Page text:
With Iraq and Afghanistan increasingly revealing the new realities of war, ProPublica yesterday reported a hitherto unprecedented fact: between January and June, more private contractors than soldiers were killed in Iraq and Afghanistan. This is the first time in history that corporations have lost more personnel on the battlefields than the military.
The nonprofit investigative reporting group analyzed U.S. Department of Labor data and revealed that more than 250 contracted civilians died during the first six months of 2010, compared to 235 soldiers during the same period.
According to ProPublica, this startling statistic reflects the drawdown of U.S. military forces in Iraq and "the central role of contractors in providing logistics support to local armies and police forces"-roles that used to be performed by soldiers. The privatization of warfare means that its contractors-often local civilians or workers hired from developing countries-deliver fuel, provide food, clean kitchens, and give protection to U.S. outposts. ProPublica's report noted that there are currently 150,000 U.S. troops in Afghanistan and Iraq, while, as of March 2010, there were over 200,000 private contractors (although that number is believed to be smaller today).
Steven Schooner, a professor of government contracting at George Washington University Law School, told ProPublica that a reduction in military deaths doesn't necessarily mean that battlefield losses are in decline:
"It's extremely likely that a generation ago, each one of these contractors deaths would have been a military death," Schooner said. "As troop deaths have fallen, contractor deaths have risen. It's not a pretty picture."
See ProPublica's Disposable Army series for more coverage on civilian contractors in Iraq and Afghanistan.
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A top-ranking Russian official recently confirmed his nation's intention to go ahead with the sale of some particularly lethal cruise missiles to Syria. Israel, not-so-surprisingly, is not-so-happy. The supersonic Russian Yakhont missiles have a range of 138 miles, according to the BBC, and could target Israeli warships in the Mediterranean.
Syria and Russia signed the missile agreement in 2007, but Russia is yet to deliver the goods.
The Israelis have been working for some time to dissuade the Russians on fulfilling their contract, with Israeli Prime Minister Benjamin Netanyahu phoning his Russian counterpart, Vladir Putin, last month to try and convince him to renege on the agreement.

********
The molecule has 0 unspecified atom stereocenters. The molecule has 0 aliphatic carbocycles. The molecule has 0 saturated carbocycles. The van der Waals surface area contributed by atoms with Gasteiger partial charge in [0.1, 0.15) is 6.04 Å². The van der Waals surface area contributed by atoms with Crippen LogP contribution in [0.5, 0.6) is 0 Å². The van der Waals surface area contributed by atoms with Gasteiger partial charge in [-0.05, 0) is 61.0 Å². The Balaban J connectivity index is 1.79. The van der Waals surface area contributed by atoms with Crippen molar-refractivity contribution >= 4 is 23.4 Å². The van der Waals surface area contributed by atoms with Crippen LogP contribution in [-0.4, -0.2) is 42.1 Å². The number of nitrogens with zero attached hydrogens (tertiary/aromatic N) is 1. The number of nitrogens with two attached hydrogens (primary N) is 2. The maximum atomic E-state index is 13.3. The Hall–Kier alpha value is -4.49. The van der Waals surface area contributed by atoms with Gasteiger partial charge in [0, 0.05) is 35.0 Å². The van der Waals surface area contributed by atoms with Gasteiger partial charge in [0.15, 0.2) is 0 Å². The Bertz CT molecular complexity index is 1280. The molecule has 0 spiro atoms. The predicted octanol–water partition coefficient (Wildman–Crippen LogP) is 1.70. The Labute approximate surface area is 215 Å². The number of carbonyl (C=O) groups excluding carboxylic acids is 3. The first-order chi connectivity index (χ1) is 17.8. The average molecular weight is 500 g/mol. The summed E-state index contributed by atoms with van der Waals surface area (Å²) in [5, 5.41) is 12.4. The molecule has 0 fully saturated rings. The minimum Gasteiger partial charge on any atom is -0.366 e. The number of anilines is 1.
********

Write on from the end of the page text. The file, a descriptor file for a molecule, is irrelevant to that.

Of course, the Russians are quite notorious for this kind of behavior; back in 2005 they signed a contract for the supply of the S-300 missile defense system to Iran -- a powerful anti-aircraft system which poses serious threats to modern aircraft, including Israel's own air force. December will mark five years of the Russians dragging their feet on the deal, offering conflicting statements on the status of the system throughout the process.
In the meantime, Russia has been reaping the benefits of the situation, purchasing advanced Israeli drones this spring -- their first military purchase from Israel. More recently, Ehud Barak, the Israeli defense minister, travelled to Moscow to meet with Russian Defense Minister Anatoly Serdyukov, where he signed a quite promising military cooperation deal.
Lesson for the day? You could be getting those missiles soon Syria -- but don't get your hopes up, the Russians know how to milk you for the ride.
Ariel Hermoni/ Israeli Defense Ministry via Getty Images
Egypt is infamous both for the sexual harassment women endure and the government's lackluster response to the problem. Now, a private venture called HarassMap will allow women to instantly report incidents of sexual harassment through text messages. Victims will receive a reply offering support and practical advice, and reports will be compiled into a larger map of harassment hotspots. The project is set to launch next year, and utilizes open-source mapping technology, which was also used earlier this year to help relief efforts after the Haitian earthquake.